Location: Saint Jean Cap-Ferrat, France
It’s our second day on the boat. Our second day of paid work.
I walk past Bill and notice he’s carefully copying Franco’s signature, over and over again on a blank piece of paper.
“What’ya doing?” I ask as I peer over his shoulder. He shifts uncomfortably.
“What does it look like? Franco gave me the boat’s credit card yesterday. I have to practice his signature so I can use it to pay for things we need to buy for the boat.”
“Sooo…. should I practice it as well?”
“No,” he says. “Franco gave me the credit card, not you. Only I’m allowed to use it. If you want to buy something, you have to get my permission and I have to sign for it. I’m the skipper on this boat. That’s how it works.”
I don’t know what to say. Bill sounds serious. More than serious. He’s actually lecturing me. What’s more, he looks like he’s enjoying the moment. My hackles slowly rise and my breathing slows as I shift into a combat zone. Don’t talk, I tell myself sternly. Don’t talk. Think before you say anything.
“No problem,” I say brightly as I grab a pen and sit down to make a list.
“What’s this?” he asks when I hand it to him on my way up to the cockpit with a book.
“A shopping list.” I look at him blankly. “If you want to eat lunch, and you’re the only one allowed to use the credit card, you’ll have to do the shopping.”
As I organise the cushions to make myself more comfortable, I call down, “Don’t forget that Brenda only likes us to buy the special virgin olive oil, and the big French anchovies, not the small Italian ones.”
After a while Bill’s head appears through the cockpit hatch. His face is flushed and he looks genuinely confused.
“Actually,” he says slowly. “I think under the circumstances it might be better if I do teach you his signature.”
I arrange my face to look as innocent as possible. “You sure?”
Given that at least some of my role will involve cooking, and it is increasingly unlikely that Bill’s original promise to share this will ever come to fruition, I’m on a mission to try out as many new recipes as possible to see how they work using local ingredients.
I go through the cookbooks on the boat, and scan the recipes that Brenda highlighted the other day into my iPhone for easy reference.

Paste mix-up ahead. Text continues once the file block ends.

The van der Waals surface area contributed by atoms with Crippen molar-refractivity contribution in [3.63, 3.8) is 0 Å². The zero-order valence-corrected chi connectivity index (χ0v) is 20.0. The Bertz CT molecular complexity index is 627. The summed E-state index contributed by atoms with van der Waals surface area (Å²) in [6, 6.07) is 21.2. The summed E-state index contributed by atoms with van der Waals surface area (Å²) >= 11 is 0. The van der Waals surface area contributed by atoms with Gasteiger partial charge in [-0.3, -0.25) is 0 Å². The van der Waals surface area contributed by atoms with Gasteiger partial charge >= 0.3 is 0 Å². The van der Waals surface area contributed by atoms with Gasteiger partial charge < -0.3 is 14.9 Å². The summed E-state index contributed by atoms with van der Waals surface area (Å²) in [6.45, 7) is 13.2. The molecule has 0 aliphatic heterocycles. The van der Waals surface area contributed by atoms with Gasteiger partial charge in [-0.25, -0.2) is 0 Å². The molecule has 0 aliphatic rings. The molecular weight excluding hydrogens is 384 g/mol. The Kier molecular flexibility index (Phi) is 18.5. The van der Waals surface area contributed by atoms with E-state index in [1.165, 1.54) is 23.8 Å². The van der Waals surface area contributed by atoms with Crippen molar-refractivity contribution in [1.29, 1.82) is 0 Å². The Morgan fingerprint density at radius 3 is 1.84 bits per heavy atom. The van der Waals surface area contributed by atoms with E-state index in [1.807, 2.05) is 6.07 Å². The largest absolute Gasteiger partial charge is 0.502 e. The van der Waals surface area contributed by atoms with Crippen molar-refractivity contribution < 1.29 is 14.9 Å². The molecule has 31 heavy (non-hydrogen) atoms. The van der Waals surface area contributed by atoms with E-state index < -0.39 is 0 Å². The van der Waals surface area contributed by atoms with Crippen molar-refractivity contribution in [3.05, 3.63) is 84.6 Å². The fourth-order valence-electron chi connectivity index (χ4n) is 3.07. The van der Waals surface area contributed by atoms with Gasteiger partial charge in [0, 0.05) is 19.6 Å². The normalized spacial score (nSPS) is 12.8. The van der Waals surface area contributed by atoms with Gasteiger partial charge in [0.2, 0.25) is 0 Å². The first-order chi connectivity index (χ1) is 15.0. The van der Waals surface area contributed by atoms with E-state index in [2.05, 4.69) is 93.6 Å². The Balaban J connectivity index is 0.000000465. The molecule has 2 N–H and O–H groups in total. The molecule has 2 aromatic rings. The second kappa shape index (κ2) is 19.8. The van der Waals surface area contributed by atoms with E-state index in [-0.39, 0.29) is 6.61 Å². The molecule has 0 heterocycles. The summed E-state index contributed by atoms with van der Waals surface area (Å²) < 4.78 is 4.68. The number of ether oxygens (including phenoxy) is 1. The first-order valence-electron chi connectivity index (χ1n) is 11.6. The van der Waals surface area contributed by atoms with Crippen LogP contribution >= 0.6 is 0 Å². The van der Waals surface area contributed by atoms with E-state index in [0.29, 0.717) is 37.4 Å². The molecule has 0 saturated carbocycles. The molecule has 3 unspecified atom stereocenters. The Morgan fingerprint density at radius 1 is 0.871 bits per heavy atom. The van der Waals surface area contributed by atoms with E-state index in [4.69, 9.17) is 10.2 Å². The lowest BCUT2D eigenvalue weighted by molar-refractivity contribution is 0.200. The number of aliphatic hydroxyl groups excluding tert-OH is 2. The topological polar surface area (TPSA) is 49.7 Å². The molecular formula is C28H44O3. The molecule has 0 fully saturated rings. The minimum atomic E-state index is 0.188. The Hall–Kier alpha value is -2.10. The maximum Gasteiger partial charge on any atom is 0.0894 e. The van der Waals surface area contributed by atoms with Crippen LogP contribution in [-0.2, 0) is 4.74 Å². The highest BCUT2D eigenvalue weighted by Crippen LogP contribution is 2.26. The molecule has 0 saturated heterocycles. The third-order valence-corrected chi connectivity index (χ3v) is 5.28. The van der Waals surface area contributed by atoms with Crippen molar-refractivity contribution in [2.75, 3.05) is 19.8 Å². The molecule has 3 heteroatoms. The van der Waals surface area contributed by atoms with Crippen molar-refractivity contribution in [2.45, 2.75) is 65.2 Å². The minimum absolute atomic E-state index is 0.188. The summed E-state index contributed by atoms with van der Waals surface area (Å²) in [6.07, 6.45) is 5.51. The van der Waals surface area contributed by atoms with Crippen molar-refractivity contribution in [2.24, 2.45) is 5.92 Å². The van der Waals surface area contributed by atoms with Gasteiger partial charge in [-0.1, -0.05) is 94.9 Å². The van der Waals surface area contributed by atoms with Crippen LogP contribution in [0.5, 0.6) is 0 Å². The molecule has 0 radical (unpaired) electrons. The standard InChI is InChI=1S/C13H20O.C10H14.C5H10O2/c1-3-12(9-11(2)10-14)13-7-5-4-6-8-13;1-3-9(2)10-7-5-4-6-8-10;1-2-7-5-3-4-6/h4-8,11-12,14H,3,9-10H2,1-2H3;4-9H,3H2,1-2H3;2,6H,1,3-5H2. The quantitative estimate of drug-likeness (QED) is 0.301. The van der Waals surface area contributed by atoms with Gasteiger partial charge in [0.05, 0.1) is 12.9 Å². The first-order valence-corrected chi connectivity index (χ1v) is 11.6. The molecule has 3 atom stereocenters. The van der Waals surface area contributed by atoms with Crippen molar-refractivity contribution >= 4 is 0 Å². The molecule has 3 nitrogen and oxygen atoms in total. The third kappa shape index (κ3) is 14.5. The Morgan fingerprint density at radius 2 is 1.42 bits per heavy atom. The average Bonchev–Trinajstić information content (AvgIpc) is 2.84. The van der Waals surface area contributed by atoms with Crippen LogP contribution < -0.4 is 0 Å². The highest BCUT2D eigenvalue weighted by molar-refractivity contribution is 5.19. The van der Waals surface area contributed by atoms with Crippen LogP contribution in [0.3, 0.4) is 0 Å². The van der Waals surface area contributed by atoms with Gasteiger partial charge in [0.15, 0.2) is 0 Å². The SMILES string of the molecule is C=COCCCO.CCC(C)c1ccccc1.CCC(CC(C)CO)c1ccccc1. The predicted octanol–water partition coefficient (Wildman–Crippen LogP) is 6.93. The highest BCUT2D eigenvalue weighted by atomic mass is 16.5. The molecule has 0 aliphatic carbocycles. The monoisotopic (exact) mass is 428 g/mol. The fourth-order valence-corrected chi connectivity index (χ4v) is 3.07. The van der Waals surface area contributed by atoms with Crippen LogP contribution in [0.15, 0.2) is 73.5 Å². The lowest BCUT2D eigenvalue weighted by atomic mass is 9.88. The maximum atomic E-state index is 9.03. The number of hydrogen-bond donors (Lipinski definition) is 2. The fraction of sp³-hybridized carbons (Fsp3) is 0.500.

But it’s all a bit weird. Who the heck else eats things like ‘Linguine with Sea Urchin Roe’, ‘Pasta with Sun-dried Mullet Roe’, ‘Rolled Swordfish’ and ‘Young Broadbeans, Artichokes and Pea salad’?
Tonight I plan on making a Russian Salad using a recipe suggested by Bill’s Russian friend, Inna.
Let me just mention here that this is actually my first foray into cooking certain basic foods. For example, I have never acquired a taste for hard-boiled eggs, therefore I’ve never actually cooked a hard-boiled egg.
The Russian salad calls for five of the little suckers. I drop the first one into a pot of hot water. First mistake. It bounces off the bottom and immediately leaks egg white all over the other more obedient eggs. ‘S’alright! I have a dozen eggs. I add another one to the pot and start counting down the longest three minutes of my life, then carefully drain the hot water out, add cold water, pick up the first egg and start peeling like a pro. Nothing to it except it is still very hot and soft. As I gingerly pull at the shell, the egg white sticks to it and tears away from the yolk, dripping slippery yellow goo all over my hands, the bench and the floor.
Grrrrr…. Who the heck ever started the stupid rumour that it takes just three minutes to boil an egg?
Start again with a new set of eggs. I shake my head in disbelief. If this fails I now have just one left. This time I boil them for six minutes, then one more minute for good measure. That works.
Having ironed out these small glitches, I strongly recommend this particular recipe. But be prepared to invite the Russian Navy. It makes a huge quantity.